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EU Readies Penalties, Lukashenko Sneers

BRUSSELS — The European Union will reinstate a visa ban on President Alexander Lukashenko and other Belarussian officials next week in response to his crackdown on protests following his disputed Dec. 19 re-election, EU diplomats said.

EU foreign ministers are expected to agree to re-impose visa bans that were suspended by the EU in 2008 to encourage reforms when they meet in Brussels on Monday.

"In principle, it is agreed, visa restrictions will be put back in place," one EU diplomat said.

In Minsk, Lukashenko sneered at possible EU action.

"You threaten me with sanctions. Good luck with that. I have been living with these sanctions for 10 years already. They [in the West] thought they could play a game with us and lullaby us while creating a fifth column behind our backs," he told the Belarussian parliament on Thursday.

The EU imposed travel sanctions and froze assets of Lukashenko and other Belarussian officials in 2006 after his last re-election which also led to street protests. The financial measures remain in place and more are likely to be introduced.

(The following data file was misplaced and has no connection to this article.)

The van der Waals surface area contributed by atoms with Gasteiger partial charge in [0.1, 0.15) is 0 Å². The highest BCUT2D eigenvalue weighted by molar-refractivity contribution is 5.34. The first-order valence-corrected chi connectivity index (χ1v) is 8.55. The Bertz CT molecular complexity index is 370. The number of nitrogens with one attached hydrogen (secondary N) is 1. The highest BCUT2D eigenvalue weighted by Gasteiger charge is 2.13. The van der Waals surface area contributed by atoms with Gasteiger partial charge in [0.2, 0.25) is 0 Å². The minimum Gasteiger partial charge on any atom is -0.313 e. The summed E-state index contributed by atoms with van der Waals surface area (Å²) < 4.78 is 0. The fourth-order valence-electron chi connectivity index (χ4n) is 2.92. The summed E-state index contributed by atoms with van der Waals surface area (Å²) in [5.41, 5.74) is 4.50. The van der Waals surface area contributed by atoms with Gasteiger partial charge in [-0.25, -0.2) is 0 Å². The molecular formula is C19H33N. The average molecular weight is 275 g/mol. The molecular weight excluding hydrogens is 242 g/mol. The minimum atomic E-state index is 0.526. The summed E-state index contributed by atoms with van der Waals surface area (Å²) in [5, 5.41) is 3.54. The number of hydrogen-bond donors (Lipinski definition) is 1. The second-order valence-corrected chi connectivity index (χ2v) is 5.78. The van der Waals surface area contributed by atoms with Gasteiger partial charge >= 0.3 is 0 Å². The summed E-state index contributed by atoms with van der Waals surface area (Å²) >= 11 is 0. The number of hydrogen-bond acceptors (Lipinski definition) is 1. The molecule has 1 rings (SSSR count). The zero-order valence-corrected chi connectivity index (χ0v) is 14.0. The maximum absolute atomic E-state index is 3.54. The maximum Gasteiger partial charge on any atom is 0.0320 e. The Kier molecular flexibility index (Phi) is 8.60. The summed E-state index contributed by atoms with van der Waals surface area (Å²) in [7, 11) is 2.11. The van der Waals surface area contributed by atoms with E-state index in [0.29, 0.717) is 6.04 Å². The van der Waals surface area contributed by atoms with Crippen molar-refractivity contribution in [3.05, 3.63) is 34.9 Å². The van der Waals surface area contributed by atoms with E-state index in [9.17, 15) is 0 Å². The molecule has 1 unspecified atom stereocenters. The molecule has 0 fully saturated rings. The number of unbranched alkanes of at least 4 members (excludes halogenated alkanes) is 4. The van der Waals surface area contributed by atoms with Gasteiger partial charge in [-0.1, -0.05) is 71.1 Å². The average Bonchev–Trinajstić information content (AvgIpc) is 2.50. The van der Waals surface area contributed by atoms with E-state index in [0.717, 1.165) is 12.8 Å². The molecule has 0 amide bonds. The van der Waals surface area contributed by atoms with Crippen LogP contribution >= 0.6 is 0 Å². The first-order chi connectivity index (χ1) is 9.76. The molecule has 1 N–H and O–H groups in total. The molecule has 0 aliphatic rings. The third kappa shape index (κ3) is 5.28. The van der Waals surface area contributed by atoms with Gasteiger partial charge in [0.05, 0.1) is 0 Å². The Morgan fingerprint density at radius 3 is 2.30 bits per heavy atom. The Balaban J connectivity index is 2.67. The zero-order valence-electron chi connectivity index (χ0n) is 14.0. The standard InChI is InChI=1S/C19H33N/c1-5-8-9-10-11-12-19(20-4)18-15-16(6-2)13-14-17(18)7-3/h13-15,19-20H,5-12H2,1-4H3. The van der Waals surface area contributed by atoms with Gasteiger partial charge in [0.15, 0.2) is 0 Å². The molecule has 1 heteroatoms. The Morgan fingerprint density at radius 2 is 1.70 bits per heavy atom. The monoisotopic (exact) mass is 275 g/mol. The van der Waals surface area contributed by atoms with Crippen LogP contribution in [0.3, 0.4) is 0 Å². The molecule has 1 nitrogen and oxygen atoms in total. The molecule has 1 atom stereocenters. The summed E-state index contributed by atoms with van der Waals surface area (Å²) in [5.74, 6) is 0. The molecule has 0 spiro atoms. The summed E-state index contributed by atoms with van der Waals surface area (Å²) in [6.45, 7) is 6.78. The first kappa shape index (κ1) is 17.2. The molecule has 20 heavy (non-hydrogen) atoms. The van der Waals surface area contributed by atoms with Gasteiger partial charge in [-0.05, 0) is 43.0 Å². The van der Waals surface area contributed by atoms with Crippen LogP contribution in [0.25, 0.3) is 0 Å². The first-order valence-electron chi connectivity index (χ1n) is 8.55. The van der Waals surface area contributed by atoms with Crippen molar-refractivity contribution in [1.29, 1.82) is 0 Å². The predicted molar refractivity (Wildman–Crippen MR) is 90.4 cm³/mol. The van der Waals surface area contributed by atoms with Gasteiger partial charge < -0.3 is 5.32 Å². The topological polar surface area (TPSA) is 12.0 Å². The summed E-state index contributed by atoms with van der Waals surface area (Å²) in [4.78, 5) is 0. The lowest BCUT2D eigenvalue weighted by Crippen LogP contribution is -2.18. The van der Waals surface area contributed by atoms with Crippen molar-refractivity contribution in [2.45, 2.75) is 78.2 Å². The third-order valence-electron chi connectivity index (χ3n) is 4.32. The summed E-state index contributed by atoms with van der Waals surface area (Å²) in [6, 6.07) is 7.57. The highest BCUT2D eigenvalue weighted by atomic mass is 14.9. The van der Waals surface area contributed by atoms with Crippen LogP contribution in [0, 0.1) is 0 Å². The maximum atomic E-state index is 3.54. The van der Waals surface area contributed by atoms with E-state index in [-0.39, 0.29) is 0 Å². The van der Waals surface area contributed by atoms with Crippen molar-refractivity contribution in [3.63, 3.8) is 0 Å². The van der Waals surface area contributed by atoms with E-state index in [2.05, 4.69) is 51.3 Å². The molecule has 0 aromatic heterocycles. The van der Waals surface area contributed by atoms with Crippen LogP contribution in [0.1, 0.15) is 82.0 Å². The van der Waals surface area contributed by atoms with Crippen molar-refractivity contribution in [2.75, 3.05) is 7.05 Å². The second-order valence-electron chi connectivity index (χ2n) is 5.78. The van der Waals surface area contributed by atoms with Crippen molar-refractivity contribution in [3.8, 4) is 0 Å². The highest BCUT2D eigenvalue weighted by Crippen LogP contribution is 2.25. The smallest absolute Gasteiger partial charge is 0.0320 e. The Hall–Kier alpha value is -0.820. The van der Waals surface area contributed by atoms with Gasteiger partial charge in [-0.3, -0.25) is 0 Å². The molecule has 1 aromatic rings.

More than 150 officials will be barred from the 27 EU states, including some responsible for the post-election violence, the diplomat said.

Diplomats said the EU will also not hold any talks with Minsk over a financial assistance program for reforms for now.

Scores of opposition activists, including several challengers for the presidency, were arrested on Dec. 19.

Belarussian authorities have indicated that some of them could go on trial as early as next month for instigating mass unrest, a charge that carries up to 15 years jail.

Referring to the detainees, Lukashenko said: "Why are you sitting in a detention cell? Just give three honest answers to three questions and you can go home to your children. Lukashenko is not bloodthirsty."

Lukashenko also accused Poland of plotting to overthrow him in order to recarve the border between the two countries.

He said Poland wants to move the border east some 250 kilometers to Minsk, where it was before the start of World War II.

"Some people see a border near Minsk in their dreams," he said.

Asked to comment on Lukashenko's claim, Polish Foreign Ministry spokesman Marcin Bosacki said, "We will not react to this kind of provocation."

Lukashenko has previously accused Poland and Germany of plotting to overthrow him, claims both countries have rejected.

(Reuters, AP)

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